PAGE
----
People discussing

Your editorial team

A guide to the tasks and responsibilities of you as the editor, and your editorial team

Woman talking

Your role as a journal editor

At Emerald, we work closely with our editors to manage and develop your journal.

In that partnership, there are some tasks that fall to the Emerald publishing team and others that sit with you as the editor. 

Below, we run through the editor responsibilities, which your publisher will be happy to discuss with you in more detail.

Group discussion

Additional editors

If a journal’s scope is too broad, or the workload too heavy for a single editor, you may need to recruit additional editorial staff.

  • A regional editor can help your journal penetrate a new geographical area, or ensure it is represented in locations where the field is experiencing growth.
  • An associate editor can help strengthen coverage of specialised subject areas; especially useful if your journal has a wide-ranging scope. They can also provide a fresh perspective.

Both roles can help enhance the reputation and visibility of your journal – they can also bring new networks and skills to the team. Your publisher will be happy to discuss the options with you.

Finding the right candidates

Woman group talking

Editorial advisory board (EAB)

Editorial board members are usually selected by you from your network of contacts – with input from your publisher. 

We recommend you appoint people on a fixed term-basis only, e.g. for two years, so that your EAB is regularly revitalised by the influence of new members.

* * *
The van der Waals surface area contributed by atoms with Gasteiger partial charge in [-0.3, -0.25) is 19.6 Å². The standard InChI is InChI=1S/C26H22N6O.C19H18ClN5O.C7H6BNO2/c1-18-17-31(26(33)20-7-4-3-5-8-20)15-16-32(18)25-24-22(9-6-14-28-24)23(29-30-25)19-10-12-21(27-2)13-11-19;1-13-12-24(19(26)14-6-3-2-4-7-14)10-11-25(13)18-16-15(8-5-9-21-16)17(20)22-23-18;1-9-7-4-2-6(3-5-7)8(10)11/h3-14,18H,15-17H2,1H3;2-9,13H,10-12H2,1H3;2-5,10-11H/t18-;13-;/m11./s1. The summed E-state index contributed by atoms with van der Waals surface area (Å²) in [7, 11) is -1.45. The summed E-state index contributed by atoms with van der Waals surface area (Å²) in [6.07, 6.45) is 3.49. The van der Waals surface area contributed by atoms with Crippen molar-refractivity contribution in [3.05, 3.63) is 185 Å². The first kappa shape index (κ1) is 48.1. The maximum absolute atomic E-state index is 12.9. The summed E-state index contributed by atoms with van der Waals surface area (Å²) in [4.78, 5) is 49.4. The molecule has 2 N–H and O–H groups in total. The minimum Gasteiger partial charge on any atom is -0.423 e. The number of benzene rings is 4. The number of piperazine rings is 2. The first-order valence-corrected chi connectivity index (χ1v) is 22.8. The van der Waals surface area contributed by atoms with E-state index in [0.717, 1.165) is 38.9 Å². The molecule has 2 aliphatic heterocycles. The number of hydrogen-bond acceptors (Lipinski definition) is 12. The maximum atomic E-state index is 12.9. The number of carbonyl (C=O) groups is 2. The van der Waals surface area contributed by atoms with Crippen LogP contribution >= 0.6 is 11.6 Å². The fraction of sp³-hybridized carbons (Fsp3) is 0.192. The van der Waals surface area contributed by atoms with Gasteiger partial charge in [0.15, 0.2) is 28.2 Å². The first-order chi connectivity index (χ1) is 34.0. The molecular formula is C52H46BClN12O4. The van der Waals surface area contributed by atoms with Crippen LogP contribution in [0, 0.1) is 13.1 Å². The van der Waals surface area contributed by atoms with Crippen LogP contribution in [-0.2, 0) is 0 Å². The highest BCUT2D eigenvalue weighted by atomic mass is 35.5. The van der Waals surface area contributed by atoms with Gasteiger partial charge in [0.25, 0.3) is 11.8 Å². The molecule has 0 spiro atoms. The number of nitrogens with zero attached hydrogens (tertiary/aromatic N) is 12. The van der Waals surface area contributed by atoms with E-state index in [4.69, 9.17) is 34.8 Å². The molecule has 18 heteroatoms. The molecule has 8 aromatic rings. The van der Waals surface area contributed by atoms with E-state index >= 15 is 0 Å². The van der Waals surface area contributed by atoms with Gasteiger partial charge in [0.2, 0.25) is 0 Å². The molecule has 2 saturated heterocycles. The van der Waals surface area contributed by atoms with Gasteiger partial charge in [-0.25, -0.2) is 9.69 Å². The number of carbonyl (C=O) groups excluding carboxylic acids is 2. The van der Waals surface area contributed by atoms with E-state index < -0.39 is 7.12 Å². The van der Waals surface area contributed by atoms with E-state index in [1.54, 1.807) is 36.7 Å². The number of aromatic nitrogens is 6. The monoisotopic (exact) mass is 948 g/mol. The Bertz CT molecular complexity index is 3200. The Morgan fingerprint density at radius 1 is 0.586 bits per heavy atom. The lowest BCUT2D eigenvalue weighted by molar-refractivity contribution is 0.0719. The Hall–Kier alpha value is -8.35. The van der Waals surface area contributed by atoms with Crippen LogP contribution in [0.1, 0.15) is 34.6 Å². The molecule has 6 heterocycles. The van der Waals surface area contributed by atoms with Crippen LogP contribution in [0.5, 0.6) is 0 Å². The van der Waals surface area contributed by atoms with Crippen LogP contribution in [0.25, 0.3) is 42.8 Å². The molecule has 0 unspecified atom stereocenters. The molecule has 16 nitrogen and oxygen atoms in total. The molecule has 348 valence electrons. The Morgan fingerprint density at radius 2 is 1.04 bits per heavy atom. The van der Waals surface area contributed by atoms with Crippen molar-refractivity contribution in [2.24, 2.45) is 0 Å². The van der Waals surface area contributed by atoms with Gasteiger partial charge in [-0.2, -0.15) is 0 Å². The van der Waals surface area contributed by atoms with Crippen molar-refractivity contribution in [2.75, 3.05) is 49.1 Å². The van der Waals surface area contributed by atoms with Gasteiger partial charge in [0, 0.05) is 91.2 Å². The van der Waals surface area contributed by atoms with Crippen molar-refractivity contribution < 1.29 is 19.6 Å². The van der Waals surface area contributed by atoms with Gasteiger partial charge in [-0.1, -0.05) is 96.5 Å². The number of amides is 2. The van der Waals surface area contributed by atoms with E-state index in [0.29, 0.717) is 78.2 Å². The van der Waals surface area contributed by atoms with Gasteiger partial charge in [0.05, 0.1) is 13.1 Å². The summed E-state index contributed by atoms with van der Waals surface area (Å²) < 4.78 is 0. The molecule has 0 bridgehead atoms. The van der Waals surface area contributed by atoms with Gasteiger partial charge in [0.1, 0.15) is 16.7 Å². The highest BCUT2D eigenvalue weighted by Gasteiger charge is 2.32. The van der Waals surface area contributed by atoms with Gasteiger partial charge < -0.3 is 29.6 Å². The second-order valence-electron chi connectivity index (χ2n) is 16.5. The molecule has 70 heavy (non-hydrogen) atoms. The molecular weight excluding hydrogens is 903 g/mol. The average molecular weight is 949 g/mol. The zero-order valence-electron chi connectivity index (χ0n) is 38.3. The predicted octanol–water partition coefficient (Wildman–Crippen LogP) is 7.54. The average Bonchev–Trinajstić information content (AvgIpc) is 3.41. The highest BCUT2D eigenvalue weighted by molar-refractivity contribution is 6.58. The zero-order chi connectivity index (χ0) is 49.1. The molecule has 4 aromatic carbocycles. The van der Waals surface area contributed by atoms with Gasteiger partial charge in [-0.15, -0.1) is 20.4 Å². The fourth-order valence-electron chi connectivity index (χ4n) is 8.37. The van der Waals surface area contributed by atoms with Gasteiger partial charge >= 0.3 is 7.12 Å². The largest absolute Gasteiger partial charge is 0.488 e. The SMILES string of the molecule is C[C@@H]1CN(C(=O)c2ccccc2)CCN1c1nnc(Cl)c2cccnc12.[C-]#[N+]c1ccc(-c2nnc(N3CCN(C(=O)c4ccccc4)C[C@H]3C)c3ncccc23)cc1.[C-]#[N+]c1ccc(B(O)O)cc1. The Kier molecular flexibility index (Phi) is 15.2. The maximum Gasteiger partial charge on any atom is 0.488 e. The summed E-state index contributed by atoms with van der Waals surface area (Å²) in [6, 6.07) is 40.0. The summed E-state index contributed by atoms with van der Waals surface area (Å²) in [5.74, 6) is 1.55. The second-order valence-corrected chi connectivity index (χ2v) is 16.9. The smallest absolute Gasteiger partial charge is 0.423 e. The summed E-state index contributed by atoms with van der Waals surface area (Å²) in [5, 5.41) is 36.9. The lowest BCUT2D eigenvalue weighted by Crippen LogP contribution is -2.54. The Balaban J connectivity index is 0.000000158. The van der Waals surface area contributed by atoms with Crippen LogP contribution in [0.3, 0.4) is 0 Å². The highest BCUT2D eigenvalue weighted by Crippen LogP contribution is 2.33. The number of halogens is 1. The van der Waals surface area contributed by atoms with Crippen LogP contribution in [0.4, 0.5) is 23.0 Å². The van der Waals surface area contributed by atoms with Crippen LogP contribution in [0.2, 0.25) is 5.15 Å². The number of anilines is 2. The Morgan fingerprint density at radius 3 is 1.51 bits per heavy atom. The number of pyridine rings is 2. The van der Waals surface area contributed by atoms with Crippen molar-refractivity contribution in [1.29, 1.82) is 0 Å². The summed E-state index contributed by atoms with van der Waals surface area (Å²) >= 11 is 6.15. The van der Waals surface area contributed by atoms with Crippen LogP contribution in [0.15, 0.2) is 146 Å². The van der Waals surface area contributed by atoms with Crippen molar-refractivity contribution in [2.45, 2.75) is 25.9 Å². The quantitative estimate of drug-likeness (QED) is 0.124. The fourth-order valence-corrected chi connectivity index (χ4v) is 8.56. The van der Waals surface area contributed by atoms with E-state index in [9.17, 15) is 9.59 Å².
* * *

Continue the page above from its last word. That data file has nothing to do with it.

Building an effective EAB

Library open book

The editorial review board (ERB)

The role of the ERB is to review papers for the journal – this can be a huge benefit if you're struggling to source reviewers from your usual networks.

What are the key responsibilities of the ERB?

You will decide on the full list of tasks, but the most important thing is that members perform reviews of papers in their subject field and complete and return those reviews in the agreed format and timeframe.

Building an ERB

Guest editors of special issues

Special issues are devoted to a single theme and are often edited by a guest editor; a subject expert who takes the reins of the journal for that one issue only.

Special issues frequently start life with a subject expert approaching you with a suggestion. If that happens, it’s important they complete our special issue proposal form, to help you and your publisher make an informed decision. On other occasions, you and your publisher may identify a theme you’d like to explore in more detail via a special issue.

The responsibilities of a guest editor are very similar to those of a traditional journal editor.

Taking on the role offers researchers valuable first-hand experience of editing a publication; a good trial run for those ambitious to edit their own journal one day. Producing a good special issue can also provide a valuable boost to the guest editor’s academic or professional standing.

You can find out more about the role and value of special issues in our run a successful journal section.

We have also developed a guide to support guest editors as they navigate each stage of the process.

Guide to publishing a special issue

Related topics

Develop and monitor your journal

Our practical guide looks at how the publishing process works, special issues, submissions, peer review, and more.

Develop your journal

Journal promotion

Explore the steps we take to promote your journal, as well as ideas and advice on how you can get involved. 

Promote your journal

Publishing ethics guidelines

Understand the ethics responsibilities of editors, authors and reviewers, and the steps you should take if an allegation of misconduct is made.

View our guidelines